What you should never do is cut the power to your PC or hard reset using the button on the computer’s case, as that may cause filesystem corruption. But any other normal means of shutting down is safe, including the poweroff command (which is just a symlink to systemctl) or using the GUI button (which is a bit gentler on some DE’s as it logs you out of your GUI session and then runs the systemctl command).
Truth be told, poweroff (but also XFCEs shutdown button which behaves exactly like poweroff) seems a bit brutal. I sometimes have VMs started and plenty of heavy and not so heavy apps running. Poweroff just kills everything in 1 to 2s. Sometimes video artifacts show on screen for a second or so. I have asked myself this question, if it’s actually safe, as in if there’s not some zeroes and ones hanging somewhere in some pipe somewhere that never make it to SSD.
In what way? The poweroff or shutdown commands won’t cause any filesystem corruption, if that is what you’re afraid of. It will send the terminate signal to all running processes or kill them if they do not obey. It will also close all open file streams, and unmount all filesystems, and when it’s done, it will power off the computer.
Whether an application saves its state to the drive is dependent on the application. Some will, some won’t, so if you have any unsaved work, it may not get written and thus be lost. That said, your filesystem will be safely unmounted and there will be no corruption to anything written on the drive.
There are no poweroff commands that will cause filesystem corruption. The only way to try and have that happen is to yank the power cable (and even then, journaling filesystems are reasonably resilient).
OP still hasn’t defined what “safe shutdown” is, or why they think it’s not happening, and I’d really like to hear about that.
Same as what Kresimir said - system won’t corrupt. (running shutdown in the terminal is my standard way)
But it doesn’t seem like applications get a “peaceful” close signal. With firefox, if there were tabs open, they are restored on next boot, which certainly means firefox wasn’t given the usual “close” signal. Instead, some form of “kill” or “terminate” signal was passed.
Yeah, I rather like that. I guess it’s a reminiscence from my Windows days that will be with me forever. I hated how windows was making itself busy and letting me know when it was safe to shutdown. So I like how nothing can escape the almighty shutdown, and all that killing happens instantly I think I’ve recently read somewhere you’re supposed to close all your applications before shutdown. Some Linux tut i can’t remember where. (I was like: “aint nobody got time for that”)
There is no need to do so, but as I’ve said above, different applications may handle interrupts differently. Some will save their state to the drive and gracefully exit when they receive the terminate signal (SIGTERM), some won’t. And some will outright disobey the terminate signal and will have to be killed (with SIGKILL, which does not give them any chance to save their state).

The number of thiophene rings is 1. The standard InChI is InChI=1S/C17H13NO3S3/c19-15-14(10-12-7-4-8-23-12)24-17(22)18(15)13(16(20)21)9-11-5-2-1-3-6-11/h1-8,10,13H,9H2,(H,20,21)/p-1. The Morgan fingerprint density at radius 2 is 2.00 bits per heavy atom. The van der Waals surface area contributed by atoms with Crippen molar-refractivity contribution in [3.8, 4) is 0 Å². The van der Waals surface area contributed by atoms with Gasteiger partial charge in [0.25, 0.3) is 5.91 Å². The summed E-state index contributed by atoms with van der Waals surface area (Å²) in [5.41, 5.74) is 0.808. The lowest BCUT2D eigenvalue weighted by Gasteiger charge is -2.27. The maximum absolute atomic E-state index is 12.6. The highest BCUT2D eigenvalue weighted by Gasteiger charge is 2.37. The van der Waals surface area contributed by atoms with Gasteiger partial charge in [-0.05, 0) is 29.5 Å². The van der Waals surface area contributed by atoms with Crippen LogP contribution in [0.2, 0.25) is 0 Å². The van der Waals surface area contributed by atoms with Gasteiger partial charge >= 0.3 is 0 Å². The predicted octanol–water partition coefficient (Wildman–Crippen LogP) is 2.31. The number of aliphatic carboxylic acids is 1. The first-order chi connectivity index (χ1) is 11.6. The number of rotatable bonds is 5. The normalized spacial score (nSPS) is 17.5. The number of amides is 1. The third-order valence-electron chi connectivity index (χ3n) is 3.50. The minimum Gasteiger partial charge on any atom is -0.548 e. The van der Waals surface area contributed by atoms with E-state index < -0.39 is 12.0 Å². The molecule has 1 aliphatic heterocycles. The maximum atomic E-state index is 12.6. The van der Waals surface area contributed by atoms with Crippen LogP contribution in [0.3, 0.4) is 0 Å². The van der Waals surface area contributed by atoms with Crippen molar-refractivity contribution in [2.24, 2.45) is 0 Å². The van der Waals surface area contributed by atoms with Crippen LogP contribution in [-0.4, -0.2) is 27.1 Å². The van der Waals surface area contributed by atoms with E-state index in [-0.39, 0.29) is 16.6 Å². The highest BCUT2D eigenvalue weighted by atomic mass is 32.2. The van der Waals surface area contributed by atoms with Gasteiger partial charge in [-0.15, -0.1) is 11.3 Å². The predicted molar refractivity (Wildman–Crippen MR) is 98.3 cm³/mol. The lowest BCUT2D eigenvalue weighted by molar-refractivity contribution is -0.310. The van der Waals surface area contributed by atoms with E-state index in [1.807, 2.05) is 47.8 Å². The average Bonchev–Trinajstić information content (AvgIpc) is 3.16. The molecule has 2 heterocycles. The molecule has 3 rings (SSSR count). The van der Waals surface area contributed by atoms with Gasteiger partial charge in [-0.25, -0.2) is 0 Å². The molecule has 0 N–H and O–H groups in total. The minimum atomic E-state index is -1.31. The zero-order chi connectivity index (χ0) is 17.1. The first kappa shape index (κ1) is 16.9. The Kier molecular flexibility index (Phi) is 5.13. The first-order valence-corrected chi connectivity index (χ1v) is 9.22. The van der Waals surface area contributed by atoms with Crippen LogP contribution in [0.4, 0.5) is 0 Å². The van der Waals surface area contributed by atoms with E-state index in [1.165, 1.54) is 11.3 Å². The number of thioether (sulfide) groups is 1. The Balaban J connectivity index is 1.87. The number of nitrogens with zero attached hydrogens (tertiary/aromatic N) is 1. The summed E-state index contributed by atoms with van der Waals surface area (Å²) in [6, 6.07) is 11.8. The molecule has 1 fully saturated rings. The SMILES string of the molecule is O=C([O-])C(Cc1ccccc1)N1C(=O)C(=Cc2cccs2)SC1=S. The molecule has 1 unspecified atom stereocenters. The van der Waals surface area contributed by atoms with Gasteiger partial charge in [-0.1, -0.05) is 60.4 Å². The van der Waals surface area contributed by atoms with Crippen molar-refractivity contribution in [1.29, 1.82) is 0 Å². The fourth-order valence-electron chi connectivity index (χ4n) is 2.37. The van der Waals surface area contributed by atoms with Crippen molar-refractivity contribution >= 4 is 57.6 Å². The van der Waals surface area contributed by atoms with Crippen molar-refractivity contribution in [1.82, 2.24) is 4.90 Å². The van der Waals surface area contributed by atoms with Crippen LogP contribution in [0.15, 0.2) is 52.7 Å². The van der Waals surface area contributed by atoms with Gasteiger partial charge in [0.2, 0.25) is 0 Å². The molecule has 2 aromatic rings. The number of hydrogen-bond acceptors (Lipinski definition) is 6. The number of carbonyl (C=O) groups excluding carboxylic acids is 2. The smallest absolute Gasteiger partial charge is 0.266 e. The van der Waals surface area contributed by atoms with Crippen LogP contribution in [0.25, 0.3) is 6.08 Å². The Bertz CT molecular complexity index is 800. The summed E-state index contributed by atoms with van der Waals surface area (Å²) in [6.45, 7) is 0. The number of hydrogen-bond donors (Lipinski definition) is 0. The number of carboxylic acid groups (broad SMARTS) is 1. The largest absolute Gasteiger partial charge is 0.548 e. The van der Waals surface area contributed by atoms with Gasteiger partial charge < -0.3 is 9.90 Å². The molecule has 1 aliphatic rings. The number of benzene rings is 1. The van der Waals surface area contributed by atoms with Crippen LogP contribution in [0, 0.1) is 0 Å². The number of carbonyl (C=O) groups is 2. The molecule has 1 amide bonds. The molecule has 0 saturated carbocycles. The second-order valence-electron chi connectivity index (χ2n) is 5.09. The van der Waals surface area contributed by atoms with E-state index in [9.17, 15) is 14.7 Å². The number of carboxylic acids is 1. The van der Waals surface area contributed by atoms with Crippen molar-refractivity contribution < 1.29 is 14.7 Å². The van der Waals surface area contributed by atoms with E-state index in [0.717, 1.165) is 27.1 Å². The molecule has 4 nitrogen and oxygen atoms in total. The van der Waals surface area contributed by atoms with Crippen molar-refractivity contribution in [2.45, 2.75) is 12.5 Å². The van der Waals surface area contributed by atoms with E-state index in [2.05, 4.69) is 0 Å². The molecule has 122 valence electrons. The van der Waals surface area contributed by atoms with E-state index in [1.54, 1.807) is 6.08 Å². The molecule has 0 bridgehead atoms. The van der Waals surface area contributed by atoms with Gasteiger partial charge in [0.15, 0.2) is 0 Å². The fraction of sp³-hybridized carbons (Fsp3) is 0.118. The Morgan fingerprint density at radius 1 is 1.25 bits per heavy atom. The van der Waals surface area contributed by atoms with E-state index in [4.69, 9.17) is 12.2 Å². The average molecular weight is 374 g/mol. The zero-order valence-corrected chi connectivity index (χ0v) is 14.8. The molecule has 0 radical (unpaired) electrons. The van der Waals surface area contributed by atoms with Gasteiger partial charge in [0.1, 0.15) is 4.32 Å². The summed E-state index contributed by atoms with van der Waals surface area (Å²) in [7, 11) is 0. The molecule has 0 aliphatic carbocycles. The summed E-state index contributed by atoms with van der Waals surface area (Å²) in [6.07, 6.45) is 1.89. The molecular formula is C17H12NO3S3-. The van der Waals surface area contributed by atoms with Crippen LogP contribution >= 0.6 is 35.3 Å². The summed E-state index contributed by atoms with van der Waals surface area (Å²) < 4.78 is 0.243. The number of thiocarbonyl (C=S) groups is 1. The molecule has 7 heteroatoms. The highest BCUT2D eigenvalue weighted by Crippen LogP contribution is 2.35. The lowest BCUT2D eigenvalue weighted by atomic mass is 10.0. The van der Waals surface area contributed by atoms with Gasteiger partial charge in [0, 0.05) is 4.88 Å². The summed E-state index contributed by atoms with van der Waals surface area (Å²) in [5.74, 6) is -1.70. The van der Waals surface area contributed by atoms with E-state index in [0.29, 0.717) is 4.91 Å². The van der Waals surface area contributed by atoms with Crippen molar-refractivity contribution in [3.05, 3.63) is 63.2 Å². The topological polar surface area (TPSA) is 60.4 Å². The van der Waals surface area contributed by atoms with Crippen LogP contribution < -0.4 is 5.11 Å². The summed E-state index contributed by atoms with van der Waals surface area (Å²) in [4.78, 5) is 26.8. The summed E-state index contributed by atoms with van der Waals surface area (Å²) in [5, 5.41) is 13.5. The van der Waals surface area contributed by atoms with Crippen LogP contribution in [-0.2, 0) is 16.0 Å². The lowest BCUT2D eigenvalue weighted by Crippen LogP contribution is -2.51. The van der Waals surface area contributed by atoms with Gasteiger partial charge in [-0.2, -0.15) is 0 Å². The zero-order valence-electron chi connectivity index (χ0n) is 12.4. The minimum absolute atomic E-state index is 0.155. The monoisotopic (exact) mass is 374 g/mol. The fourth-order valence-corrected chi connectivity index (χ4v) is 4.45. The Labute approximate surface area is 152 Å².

So, it depends on what your desired outcome is.
On KDE Plasma, there is a also “save session” option that makes the window manager remember all running applications before terminating them so that they can be launched on the next startup (trying to restore their state, if possible). It will also run any scripts you may have in ~/.config/plasma-workspace/shutdown/. This won’t happen if you shut down with the shutdown or poweroff commands.
If you’re interested in knowing how to shut down your computer from the terminal emulator on KDE Plasma in a way that is equivalent to using the GUI, read this post:
Disableusermode-helper, to ensure that no user code will be started anymore. (There can still be existing processes at this stage.)
Call device_shutdown to release or power down all devices on the system. A lot of drivers hook into this stage.
Note that any filesystems that are still mounted at this point are effectively forcibly unmounted. The caller of the system call takes responsibility for any clean unmounting.
In a multi-CPU machine, the code could be running on any CPU, whichever invoked the system call. migrate_to_reboot_cpu takes care to switch to one particular CPU and prevent the scheduler from dispatching code on other CPUs. After this point, only a single CPU is running.
Thanks, but I like the speed. I want everything to dissolve into nothing in a blink of an eye. Don’t care at all to restore my sessions. Heck my sessions get so chaotic, sometimes after I finish a complex project I restart just to get everything back to zero. Sometimes this sends a murder message to the Windows VM, oh well, I can’t wait for windows to do its “graceful” get back into your box routine